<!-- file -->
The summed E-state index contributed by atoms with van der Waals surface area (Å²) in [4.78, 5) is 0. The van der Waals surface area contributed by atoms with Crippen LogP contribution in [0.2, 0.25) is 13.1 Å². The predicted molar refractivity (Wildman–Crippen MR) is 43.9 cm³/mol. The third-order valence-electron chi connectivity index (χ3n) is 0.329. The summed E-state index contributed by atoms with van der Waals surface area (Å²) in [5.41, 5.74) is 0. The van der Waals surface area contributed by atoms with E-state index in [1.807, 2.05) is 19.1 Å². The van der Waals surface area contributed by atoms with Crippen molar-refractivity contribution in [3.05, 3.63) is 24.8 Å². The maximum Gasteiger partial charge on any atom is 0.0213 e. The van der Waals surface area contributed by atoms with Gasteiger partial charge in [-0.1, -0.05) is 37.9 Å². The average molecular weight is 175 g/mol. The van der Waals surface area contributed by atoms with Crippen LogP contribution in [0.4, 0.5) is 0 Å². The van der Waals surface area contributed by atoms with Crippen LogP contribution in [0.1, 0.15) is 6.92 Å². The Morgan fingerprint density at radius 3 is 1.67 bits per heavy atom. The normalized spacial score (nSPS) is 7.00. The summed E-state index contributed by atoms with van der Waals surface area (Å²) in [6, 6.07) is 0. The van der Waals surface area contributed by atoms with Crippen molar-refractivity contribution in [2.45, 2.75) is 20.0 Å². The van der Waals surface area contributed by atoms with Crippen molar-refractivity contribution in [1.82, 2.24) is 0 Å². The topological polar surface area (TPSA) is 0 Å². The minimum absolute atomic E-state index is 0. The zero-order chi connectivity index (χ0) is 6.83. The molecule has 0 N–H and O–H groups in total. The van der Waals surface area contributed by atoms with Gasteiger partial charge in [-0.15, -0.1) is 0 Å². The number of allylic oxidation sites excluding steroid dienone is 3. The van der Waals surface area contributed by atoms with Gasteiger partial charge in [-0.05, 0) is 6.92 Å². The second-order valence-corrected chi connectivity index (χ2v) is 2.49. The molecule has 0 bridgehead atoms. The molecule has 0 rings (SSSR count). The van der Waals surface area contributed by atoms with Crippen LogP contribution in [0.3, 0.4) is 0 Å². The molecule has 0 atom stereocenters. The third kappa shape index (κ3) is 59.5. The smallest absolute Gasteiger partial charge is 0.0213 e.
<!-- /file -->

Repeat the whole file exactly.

The summed E-state index contributed by atoms with van der Waals surface area (Å²) in [4.78, 5) is 0. The van der Waals surface area contributed by atoms with Crippen LogP contribution in [0.2, 0.25) is 13.1 Å². The predicted molar refractivity (Wildman–Crippen MR) is 43.9 cm³/mol. The third-order valence-electron chi connectivity index (χ3n) is 0.329. The summed E-state index contributed by atoms with van der Waals surface area (Å²) in [5.41, 5.74) is 0. The van der Waals surface area contributed by atoms with E-state index in [1.807, 2.05) is 19.1 Å². The van der Waals surface area contributed by atoms with Crippen molar-refractivity contribution in [3.05, 3.63) is 24.8 Å². The maximum Gasteiger partial charge on any atom is 0.0213 e. The van der Waals surface area contributed by atoms with Gasteiger partial charge in [-0.1, -0.05) is 37.9 Å². The average molecular weight is 175 g/mol. The van der Waals surface area contributed by atoms with Crippen LogP contribution in [0.4, 0.5) is 0 Å². The van der Waals surface area contributed by atoms with Crippen LogP contribution in [0.1, 0.15) is 6.92 Å². The Morgan fingerprint density at radius 3 is 1.67 bits per heavy atom. The normalized spacial score (nSPS) is 7.00. The summed E-state index contributed by atoms with van der Waals surface area (Å²) in [6, 6.07) is 0. The van der Waals surface area contributed by atoms with Crippen molar-refractivity contribution in [2.45, 2.75) is 20.0 Å². The van der Waals surface area contributed by atoms with Crippen molar-refractivity contribution in [1.82, 2.24) is 0 Å². The topological polar surface area (TPSA) is 0 Å². The minimum absolute atomic E-state index is 0. The zero-order chi connectivity index (χ0) is 6.83. The molecule has 0 N–H and O–H groups in total. The van der Waals surface area contributed by atoms with Gasteiger partial charge in [-0.15, -0.1) is 0 Å². The number of allylic oxidation sites excluding steroid dienone is 3. The van der Waals surface area contributed by atoms with Gasteiger partial charge in [-0.05, 0) is 6.92 Å². The second-order valence-corrected chi connectivity index (χ2v) is 2.49. The molecule has 0 bridgehead atoms. The molecule has 0 rings (SSSR count). The van der Waals surface area contributed by atoms with Crippen LogP contribution in [0.3, 0.4) is 0 Å². The molecule has 0 atom stereocenters. The third kappa shape index (κ3) is 59.5. The smallest absolute Gasteiger partial charge is 0.0213 e.